"Let’s keep playing to our strengths by supporting the life sciences and advanced manufacturing, by expanding our clean tech initiatives, including in the burgeoning water technology cluster, by encouraging technology clusters of every kind. Each of these sectors has seen very strong job growth and very strong investment, in both small companies and large ones, well outpacing the average. This is where our present and our future lie."
- Governor Deval Patrick, 2014 State of the Commonwealth
Our concentration of brainpower, research institutions and venture capital and our well-educated workforce put Massachusetts at the center of the global innovation economy. Governor Patrick’s 10-year, $1 billion Life Sciences Initiative has invested over $300 million of state resources to generate nearly a billion dollars in new private investment and thousands of new jobs. A report released by the Boston foundation in March 2013 found that over the last 10 years the state's life sciences cluster has created jobs in Massachusetts at a faster pace than any other industry sector in the Commonwealth. The report also found the since 2008, Massachusetts has eclipsed all other competitor states in the rate of life sciences job creation. Massachusetts has eclipsed all other competitor states in the rate of life sciences job creation. Massachusetts also invests more in energy efficiency than any other state in the US. Thanks to our investments in the clean tech sector, we have seen solar energy installments increase by 71 fold and wind energy installments increase by 31 fold since 2007, and recently announced a new solar energy goal of 1,600 MW installed by 2020.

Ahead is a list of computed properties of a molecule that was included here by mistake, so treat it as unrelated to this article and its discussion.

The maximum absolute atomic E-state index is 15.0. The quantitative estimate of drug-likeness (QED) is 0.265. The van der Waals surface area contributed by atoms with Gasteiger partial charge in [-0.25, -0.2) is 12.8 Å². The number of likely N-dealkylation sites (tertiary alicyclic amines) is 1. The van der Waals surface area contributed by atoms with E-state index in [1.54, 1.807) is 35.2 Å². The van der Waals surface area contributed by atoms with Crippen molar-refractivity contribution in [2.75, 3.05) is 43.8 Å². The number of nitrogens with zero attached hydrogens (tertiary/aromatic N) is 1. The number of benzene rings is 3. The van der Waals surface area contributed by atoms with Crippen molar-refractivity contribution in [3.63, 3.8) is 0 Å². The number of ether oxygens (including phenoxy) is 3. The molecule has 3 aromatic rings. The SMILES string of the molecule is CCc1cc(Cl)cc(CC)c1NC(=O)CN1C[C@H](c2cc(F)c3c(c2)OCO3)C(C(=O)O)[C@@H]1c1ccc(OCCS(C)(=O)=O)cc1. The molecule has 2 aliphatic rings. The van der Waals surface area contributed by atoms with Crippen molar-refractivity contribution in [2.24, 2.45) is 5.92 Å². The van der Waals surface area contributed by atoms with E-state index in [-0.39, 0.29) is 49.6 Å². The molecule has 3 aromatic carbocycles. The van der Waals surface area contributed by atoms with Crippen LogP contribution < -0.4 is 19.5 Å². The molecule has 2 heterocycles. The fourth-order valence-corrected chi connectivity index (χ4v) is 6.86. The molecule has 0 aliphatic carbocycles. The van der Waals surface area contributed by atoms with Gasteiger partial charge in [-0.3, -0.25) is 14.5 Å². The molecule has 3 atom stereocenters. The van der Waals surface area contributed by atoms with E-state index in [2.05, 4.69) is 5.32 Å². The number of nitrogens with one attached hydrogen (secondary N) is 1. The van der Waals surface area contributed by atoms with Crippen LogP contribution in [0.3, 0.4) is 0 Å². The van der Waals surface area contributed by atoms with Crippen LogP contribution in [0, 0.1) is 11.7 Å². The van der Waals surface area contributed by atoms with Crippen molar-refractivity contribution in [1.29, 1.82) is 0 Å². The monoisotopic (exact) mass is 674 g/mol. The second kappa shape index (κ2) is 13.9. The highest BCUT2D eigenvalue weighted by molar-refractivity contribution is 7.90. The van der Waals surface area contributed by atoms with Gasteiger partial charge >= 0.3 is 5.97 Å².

Recently signed by the Governor,"An Act Relative to Infrastructure Investment, Enhanced Competitiveness and Economic Growth in the Commonwealth," will increase economic development and create jobs in the Commonwealth's key sectors of innovation and infrastructure. It includes a number of initiatives supporting those sectors, including $50 million for a Scientific and Technology Research and Development Matching Fund. The fund will support collaborative research and development projects among businesses and universities, building off the example of the Massachusetts Green High Performance Computing Center in Holyoke, which is expected to be completed fall 2012.
In the area of workforce training and education, the legislation includes $5 million for the Workforce Competitiveness Trust Fund, which prepares Massachusetts residents for new jobs in high-demand occupations and which helps to close the middle-skills gap and create seamless pathways to employment.